Sheikh Nahyan bin Mubarak Al Nahyan, Minister of Tolerance and Coexistence, visited the launch event of the Hammour House on Wednesday, expressing his support for the sustainability-themed project.
Sheikh Nahyan took the opportunity to get a feel of the project and painted at an art station set up at the event.
What is the Hammour House?
At the Expo 2020 Dubai’s Hammour House the children play instruments made out of sustainable materials, the art is coral reef themed and the painting mediums are made of recycled material. Inspired by the ‘hammour’ fish found in the UAE’s seawater, also known as the brown spotted grouper, the project is set to spread awareness about the environment by engaging the community.
The Hammour House is an art installation and community project, going with a central theme of sustainability while raising awareness about marine life and oceans. Eventually opening at the Expo 2020 Dubai site, the art house will showcase various exhibitions such as creating a ‘reef’ from recycled and sustainable materials.
“The Expo is about connecting minds and creating the future. We focus on themes and topics that currently concern the world,” said Dr Hayat Shamsuddin, Senior Vice President, Arts and Culture, Expo 2020 Dubai, who spoke at an introductory event held at Al Serkal Avenue.
Speaking about what inspired the project, Shamsuddin added: “We wanted to showcase how [each] one of us can impact the world. It was very important for us to bring together a project that talks about sustainability and about our environment, our future.”
Community project: Young musicians, visitors become artists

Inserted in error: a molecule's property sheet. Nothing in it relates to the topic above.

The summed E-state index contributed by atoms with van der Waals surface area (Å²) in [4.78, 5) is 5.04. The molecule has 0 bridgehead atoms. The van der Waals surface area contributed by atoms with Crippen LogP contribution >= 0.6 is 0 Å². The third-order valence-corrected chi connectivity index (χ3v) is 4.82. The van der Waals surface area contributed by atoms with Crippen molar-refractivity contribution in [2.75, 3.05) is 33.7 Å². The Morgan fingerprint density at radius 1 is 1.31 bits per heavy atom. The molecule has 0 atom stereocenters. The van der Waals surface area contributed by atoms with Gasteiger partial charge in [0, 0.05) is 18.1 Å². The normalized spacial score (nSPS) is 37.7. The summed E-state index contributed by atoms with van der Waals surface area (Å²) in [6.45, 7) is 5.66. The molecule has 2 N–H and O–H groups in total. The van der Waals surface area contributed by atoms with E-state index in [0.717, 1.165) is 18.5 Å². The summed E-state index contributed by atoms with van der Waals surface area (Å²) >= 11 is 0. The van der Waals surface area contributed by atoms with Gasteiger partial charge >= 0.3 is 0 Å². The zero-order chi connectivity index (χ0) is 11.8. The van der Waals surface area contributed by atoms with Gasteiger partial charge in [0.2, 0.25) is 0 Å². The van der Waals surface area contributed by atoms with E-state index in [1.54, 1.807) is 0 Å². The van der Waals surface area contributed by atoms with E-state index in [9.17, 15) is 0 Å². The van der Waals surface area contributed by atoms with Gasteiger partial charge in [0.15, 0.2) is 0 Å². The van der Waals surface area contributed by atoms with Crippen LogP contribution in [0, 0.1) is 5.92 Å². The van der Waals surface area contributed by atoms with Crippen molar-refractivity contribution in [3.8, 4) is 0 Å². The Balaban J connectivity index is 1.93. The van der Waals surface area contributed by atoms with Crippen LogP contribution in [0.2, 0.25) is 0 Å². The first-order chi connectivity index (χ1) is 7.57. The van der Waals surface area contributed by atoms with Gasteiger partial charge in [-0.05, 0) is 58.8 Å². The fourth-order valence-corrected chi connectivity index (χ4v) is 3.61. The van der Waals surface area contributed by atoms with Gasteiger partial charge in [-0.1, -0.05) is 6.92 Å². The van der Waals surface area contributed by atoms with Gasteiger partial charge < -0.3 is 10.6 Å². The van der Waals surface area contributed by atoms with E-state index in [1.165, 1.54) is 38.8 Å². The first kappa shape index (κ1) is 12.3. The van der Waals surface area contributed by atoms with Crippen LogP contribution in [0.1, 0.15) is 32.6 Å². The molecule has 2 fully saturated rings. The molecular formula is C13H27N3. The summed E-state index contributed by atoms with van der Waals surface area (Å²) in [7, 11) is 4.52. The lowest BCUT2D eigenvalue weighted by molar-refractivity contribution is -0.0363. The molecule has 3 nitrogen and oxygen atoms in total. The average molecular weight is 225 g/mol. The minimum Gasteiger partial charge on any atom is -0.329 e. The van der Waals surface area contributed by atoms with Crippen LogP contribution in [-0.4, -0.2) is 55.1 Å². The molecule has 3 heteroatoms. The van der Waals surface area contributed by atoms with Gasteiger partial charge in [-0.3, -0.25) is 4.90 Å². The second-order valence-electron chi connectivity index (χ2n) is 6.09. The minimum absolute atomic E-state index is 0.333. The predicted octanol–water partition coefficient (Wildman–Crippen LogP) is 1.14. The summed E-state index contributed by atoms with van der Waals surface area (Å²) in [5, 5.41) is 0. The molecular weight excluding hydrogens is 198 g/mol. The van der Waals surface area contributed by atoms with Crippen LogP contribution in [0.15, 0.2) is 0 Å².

From knitting workshops to painting items that resemble coral and seashells made out of recycled materials, the Hammour House will host various activities to engage visitors.
“The Hammour house is all about the community coming together to become more aware about our environment and take steps to make our world a better place,” said Shamsuddin.
At the launch, youngsters from the Centre for Musical Arts in Dubai performed using sustainable instruments.
Speaking about why it is important to promote sustainability through music, 15-year-old Siddhant Mehrotra, who plays the saxophone, said: “Music is a universal language, everyone understands it. It brings out the true emotions of a person.”
The exhibitors and performers integrate sustainable solutions into every aspect of their displays at the Hammour House.
“My flute for instance is made of nickel metal. It lasts for a very long time and it is sustainable,” said 14-year-old Laila Ragab, who plays the flute as part of the Centre for Musical Arts, which is partnering up with the Hammour House.
Music workshops will be held at the venue. “We are looking forward to running our music workshops that are specially designed for this very project, encompassing well known music performed on sustainable instruments and including a student-created original composition to reflect marine life,” said Tala Badri, founder of Centre for Musical Arts.
The project itself is sustainable because it will have “post Expo life”, according to Ahmed Al Enezi, Senior Manager, Arts and Culture, Expo 2020 Dubai. Plans of how that will be done will be released at a later date once the Expo begins, Ahmed added.